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South Asian Heritage Month – Leaving The ‘BAME’ Acronym Behind

South Asian Heritage Month (SAHM) runs from 18 July to 17 August every year and aims to amplify and celebrate British South Asian heritage and history across the UK, help people better understand the diversity of present day Britain and improve social cohesion across the UK.

Around 1 in every 20 people in the UK are of South Asian heritage. South Asia is defined in geographical and ethno-cultural terms, and consists of Afghanistan, Bangladesh, Bhutan, India, Nepal, Pakistan, Maldives and Sri Lanka.

The theme for SAHM 2022 is ‘Journeys of Empire’, which reflects two major anniversaries taking place in 2022.

First, the 75th anniversary of the independence of India, Partition and the creation of Pakistan. In 1947 British colonial rule finally ended and the Indian subcontinent was divided by the British into two independent nations, majority-Hindu India and majority-Muslim Pakistan. Hastily drawn and ill-thought out borders and transition of power by the British caused one of the largest refugee crises and outbreaks of sectarian violence in history.

Second, the 50th anniversary of the forced expulsion of Ugandan Asians by Idi Amin. In August 1972, tens of thousands of Asians were given 90 days to leave Uganda and were only permitted to take £50 and a suitcase. More than 60,000 Asians were expelled from Uganda between August and November 1972 amid horrifying conflict and violence. Around 27,000 Ugandan Asians with British passports settled in the UK.

The theme encompasses many different aspects of South Asian identity, not only in Britain, but in communities across the diaspora that were and continue to be affected by the legacy of empire. My own story, like many other South Asians, is fundamentally shaped by the journeys of empire. My Dadima (grandmother) was one of the millions of refugees who were uprooted and displaced when British India was partitioned. Later in the early 1960s my grandparents moved from rural Punjab to the UK to work in key industries that were suffering from severe labour shortages following the Second World War.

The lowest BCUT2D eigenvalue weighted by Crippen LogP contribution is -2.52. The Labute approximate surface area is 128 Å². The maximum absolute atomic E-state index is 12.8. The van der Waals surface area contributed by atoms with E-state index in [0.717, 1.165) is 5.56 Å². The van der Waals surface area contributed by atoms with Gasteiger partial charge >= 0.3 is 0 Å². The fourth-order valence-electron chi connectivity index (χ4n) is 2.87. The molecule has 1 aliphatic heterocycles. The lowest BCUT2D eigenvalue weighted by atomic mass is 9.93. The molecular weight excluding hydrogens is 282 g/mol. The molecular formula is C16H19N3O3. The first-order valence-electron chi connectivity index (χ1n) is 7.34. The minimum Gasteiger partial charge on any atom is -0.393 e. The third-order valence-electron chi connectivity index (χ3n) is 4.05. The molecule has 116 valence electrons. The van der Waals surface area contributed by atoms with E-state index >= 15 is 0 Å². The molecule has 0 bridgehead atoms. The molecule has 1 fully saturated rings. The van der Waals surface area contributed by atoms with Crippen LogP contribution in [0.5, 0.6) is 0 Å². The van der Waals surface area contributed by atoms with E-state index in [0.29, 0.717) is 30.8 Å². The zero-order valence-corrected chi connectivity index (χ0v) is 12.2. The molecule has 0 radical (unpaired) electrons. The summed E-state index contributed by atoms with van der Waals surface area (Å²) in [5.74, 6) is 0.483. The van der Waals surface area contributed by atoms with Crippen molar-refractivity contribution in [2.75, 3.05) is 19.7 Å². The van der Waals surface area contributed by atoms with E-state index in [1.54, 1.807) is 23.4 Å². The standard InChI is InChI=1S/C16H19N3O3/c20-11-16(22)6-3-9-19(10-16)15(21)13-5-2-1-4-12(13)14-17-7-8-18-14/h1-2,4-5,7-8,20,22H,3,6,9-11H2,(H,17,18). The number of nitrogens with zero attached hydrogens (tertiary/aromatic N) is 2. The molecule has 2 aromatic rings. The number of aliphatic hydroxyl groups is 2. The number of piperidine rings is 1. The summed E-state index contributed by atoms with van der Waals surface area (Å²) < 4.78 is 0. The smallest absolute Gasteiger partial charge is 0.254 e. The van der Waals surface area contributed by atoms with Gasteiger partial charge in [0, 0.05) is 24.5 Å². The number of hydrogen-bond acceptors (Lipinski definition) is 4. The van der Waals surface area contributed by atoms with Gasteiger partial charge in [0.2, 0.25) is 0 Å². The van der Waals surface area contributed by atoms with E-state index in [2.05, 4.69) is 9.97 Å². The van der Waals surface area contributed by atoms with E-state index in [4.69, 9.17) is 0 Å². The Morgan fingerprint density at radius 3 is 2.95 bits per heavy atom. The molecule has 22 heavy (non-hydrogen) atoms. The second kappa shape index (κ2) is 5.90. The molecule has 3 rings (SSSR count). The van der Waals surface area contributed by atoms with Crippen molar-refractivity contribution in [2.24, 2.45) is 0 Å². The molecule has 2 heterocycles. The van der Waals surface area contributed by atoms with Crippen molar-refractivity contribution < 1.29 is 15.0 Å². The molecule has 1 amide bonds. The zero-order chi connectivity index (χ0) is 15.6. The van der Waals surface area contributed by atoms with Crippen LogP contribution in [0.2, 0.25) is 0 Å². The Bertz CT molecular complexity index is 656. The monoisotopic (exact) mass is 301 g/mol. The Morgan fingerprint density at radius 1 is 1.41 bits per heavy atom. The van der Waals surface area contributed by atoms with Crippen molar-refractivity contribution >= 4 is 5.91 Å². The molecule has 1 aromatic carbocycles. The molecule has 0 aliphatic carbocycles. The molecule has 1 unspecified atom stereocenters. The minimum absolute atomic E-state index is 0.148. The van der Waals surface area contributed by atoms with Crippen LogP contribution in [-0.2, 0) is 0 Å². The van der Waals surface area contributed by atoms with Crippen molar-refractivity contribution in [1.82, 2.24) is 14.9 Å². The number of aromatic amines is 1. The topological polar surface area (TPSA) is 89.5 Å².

In the context of the legal profession, celebrating South Asian Heritage month is an opportunity to celebrate the important contributions South Asian lawyers have made in the UK. It is also a reminder of the importance of recognising the different heritage and identities of those in the profession and, in turn, the specific challenges and disadvantages they face.

A report by the UK government’s Commission on Race and Ethnic Disparities in 2021 concluded that the use of the acronym ‘BAME’ was no longer fit for purpose, as it does not take into account the diversity within the minority ethnic population. Lumping all non-white people into the ‘BAME’ category is lazy and unhelpful in terms of improving equality and diversity in the legal profession.

It is vital for the legal profession to recognise the specific challenges and disadvantages different racialised minority groups face in order to effectively combat this, particularly in relation to the most underrepresented groups in the sector. It is also important to recognise the impact of intersectional oppressions, for example the specific oppressions and challenges of race in addition to social class, gender, sexual orientation and disability.

Aneela Samrai is a an Interim Diversity Champion and Solicitor in our Housing Law team who specialises in Homelessness, Public Law and Discrimination. She is committed to securing access to justice for all and empowering often vulnerable and marginalised clients to hold the state to account and defend their rights.